Are you saying we should be able to setup an Invoker style chain from the server to client??
How can we do that?
Yes, but I'm not sure I understand the question?
You already do this in the JMS invocation layer?
The client proxy can decide that an invocation
(or "session"/"connection" however you define it)
requires an async response.
The InvokerProxy/Invoker are then responsible for
delivering a client proxy to the server with the
For bi-directional protocols, the client proxy
would talk back over the same socket.
As I said in the JMS forum, the client may decide
to use a different protocol for responses.
The client proxy could be created through a factory or constructed by hand.
This is not just a JMS thing.
This could be used be for updating/invalidating
client side cache.
> Repost from the JMS forum, originaly by Adrian:
> The invokers shouldn't be tied to JMX.
> They work by looking up a target in the Registry
> and at the moment do a JMX invocation assuming the
> target is an ObjectName.
> Object mbeanServer(target, invocation);
> JMX Decoupling is useful on the server.
> The target could be an aspect invocation handler,
> in which case the invoker does
> Object handler(invocation);
> This new method in the aspect invocation handler
> is responsible for adding the new flow/metadata
> to the already existing invocation.
> In fact the MBeanServer implementation could have
> a similiar method to add the extra decoupling.
> The other JMX aspect of the invokers is the
> service lifecycle and dependent MBeans.
> If the invokers are POJOs these JMX aspects can
> be added on the server and replaced with something
> else on the client.
> Should this be in the aspect forum? :-)
Are we sure that JMX on the client is not feasible? Maybe it is lightweight enough. AOP is already doing reflection anyways, maybe AOP and JMX need to be merged into one?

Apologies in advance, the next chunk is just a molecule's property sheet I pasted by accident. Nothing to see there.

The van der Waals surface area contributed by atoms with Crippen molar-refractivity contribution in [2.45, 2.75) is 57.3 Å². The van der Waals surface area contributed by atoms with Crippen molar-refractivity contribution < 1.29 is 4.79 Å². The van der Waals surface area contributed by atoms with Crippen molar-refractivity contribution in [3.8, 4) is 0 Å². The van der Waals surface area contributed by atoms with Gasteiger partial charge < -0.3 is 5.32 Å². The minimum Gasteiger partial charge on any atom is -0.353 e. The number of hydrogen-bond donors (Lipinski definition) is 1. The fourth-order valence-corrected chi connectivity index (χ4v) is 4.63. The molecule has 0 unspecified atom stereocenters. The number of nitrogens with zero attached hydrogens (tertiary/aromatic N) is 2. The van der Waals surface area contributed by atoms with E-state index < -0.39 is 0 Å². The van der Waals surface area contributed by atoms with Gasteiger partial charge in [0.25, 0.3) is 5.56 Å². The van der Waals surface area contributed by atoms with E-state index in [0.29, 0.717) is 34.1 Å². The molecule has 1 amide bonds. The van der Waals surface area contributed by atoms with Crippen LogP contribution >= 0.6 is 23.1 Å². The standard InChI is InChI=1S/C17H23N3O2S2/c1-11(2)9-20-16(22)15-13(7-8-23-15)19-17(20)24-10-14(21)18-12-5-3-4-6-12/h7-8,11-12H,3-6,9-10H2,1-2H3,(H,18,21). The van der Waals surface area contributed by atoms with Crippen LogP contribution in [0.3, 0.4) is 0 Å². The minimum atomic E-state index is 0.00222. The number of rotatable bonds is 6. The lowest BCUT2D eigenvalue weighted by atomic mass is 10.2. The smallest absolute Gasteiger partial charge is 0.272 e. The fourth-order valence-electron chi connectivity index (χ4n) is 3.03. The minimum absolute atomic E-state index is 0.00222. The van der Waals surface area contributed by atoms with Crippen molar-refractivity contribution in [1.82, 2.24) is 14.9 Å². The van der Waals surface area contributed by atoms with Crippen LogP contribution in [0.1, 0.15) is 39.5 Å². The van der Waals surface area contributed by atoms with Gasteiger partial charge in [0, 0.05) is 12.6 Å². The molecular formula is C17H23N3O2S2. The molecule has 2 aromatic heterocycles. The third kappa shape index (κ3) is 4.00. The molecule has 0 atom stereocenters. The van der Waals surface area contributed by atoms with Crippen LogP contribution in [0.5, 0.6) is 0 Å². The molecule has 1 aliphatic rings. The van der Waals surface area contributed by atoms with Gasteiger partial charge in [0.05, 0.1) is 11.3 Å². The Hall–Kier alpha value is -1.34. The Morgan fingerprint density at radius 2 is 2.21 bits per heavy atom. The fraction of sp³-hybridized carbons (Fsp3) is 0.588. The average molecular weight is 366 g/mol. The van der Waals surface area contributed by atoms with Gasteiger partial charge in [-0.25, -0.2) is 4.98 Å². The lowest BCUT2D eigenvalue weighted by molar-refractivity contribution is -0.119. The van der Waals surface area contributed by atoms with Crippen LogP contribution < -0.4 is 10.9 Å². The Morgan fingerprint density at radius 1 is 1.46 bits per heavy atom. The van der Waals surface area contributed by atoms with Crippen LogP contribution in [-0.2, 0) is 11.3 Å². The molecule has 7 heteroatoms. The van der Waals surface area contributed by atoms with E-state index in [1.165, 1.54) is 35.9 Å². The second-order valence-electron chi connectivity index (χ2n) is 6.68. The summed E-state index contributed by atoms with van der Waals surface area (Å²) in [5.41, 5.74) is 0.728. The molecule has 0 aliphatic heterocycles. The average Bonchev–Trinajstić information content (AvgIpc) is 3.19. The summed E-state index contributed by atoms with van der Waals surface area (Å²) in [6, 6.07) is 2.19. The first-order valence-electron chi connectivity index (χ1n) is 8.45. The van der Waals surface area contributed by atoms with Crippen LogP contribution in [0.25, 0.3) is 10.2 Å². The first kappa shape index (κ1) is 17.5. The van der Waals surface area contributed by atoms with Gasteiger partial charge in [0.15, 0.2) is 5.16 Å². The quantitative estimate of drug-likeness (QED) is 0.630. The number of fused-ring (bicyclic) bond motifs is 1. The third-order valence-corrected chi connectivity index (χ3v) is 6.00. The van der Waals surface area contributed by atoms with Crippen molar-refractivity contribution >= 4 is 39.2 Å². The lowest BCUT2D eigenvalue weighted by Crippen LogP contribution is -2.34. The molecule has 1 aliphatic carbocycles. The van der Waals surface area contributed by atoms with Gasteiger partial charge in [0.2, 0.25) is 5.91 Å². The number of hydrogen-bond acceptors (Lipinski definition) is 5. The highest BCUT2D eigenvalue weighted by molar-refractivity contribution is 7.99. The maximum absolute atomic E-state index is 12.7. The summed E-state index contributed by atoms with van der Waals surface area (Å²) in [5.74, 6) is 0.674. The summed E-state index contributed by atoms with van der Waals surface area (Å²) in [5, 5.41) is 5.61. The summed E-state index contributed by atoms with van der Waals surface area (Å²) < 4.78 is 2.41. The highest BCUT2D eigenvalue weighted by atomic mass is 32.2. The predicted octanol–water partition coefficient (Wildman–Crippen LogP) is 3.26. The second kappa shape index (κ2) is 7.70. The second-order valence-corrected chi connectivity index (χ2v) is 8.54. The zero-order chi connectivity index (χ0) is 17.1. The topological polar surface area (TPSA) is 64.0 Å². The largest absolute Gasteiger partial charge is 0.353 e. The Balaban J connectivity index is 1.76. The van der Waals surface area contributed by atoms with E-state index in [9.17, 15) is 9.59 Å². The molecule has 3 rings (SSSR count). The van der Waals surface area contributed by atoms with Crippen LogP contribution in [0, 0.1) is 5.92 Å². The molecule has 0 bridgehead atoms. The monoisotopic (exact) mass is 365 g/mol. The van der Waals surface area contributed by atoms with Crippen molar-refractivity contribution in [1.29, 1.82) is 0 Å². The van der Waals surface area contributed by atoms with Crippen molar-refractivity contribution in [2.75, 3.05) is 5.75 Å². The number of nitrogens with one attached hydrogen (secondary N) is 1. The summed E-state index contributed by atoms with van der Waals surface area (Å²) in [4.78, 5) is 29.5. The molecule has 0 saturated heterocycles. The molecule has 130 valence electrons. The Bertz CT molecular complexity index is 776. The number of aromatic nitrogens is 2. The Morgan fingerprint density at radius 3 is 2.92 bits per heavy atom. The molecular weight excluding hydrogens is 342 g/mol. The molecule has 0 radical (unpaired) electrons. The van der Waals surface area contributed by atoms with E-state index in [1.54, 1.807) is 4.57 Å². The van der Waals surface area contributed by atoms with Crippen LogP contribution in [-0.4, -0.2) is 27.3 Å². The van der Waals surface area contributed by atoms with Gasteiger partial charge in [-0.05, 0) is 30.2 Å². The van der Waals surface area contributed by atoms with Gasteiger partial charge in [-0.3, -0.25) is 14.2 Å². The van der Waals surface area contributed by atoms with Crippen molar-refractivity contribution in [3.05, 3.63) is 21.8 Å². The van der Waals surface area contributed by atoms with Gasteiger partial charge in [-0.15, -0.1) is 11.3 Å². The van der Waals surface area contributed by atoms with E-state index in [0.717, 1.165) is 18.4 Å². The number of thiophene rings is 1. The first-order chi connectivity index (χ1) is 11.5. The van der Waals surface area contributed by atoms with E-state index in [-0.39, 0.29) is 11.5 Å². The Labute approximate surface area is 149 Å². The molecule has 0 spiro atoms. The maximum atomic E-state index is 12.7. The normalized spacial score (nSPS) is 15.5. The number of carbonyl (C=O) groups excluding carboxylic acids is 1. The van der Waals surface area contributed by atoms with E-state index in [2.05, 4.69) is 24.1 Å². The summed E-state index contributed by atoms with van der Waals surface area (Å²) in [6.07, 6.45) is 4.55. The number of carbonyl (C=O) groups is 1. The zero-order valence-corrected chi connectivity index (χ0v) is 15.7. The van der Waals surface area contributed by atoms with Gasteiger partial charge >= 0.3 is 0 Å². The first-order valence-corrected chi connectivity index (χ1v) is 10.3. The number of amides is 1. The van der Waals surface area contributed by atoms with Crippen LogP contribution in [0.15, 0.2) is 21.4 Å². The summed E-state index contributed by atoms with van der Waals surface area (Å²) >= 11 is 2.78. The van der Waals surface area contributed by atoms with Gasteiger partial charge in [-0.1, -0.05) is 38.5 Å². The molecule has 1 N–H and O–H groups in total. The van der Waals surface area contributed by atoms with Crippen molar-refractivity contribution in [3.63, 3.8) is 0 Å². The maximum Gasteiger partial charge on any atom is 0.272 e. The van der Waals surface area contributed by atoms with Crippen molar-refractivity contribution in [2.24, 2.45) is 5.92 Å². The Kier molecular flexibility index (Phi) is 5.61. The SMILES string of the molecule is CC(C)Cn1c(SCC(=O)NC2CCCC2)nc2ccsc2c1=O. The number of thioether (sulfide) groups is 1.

I am not saying it is not feasible,
only that it can be done without jmx.
There are two parts to the client proxy used in the
1) The invocation processing at runtime
2) Construction/Config and management
Aspects can do 1
JMX does 2 and it is lightweight, but there is no reason
why something else can't do it.
When jre 1.5 arrives JMX will be everywhere in java
I've implemented client side jmx, used for the trunk invoker. I think it is a great idea and will make many things on the client much easier.
I think the point originally raised by Adrian is really valid and simple. It says "I want to be able to remote POJO's with the detached invokers but I don't want to create a JMX object for all of it". I think it is a wonderful idea.
I think it is detached from the client side JMX. I truly believe that we should keep the AOP framework separate and lightweight. For most interceptors there is a service that goes with it. The services with their lifecycle under management by the server itself should definitely be under JMX control.
I think the JMX layer should not incorporate all the instances of the object, clearly. I mean already we expose the EJB container (I did that work) and I am divided over whether it is necessary. I mean it works but a simple object that has an ID that we can hook up to from the invoker is just as simple.
We need an 'identifier' of the instance. Possible the hashcode of the instance that has been AOP'ed. Then we need a map that has the the ID and instance map. We can make this map smart, for example we can break the map in a map of classes, for each class there is a map, in each map we map the hashcode to the instance.
Then when we construct the AOP proxy we put an interceptor that has the default invoker (RMI in our case) and the implementation on the server side has the logic to look up the stuff. And do the invoke(invocation) signature. I don't know if we want to keep the dynamic mbean signature for the invocation from invoker to target.
Adrian, you need to join Bill in the development of this. Our invokers are tied to JMX and it shouldn't be they should look up and emit a invoke(invocation) so we truly unify the invocation path throughout our stack.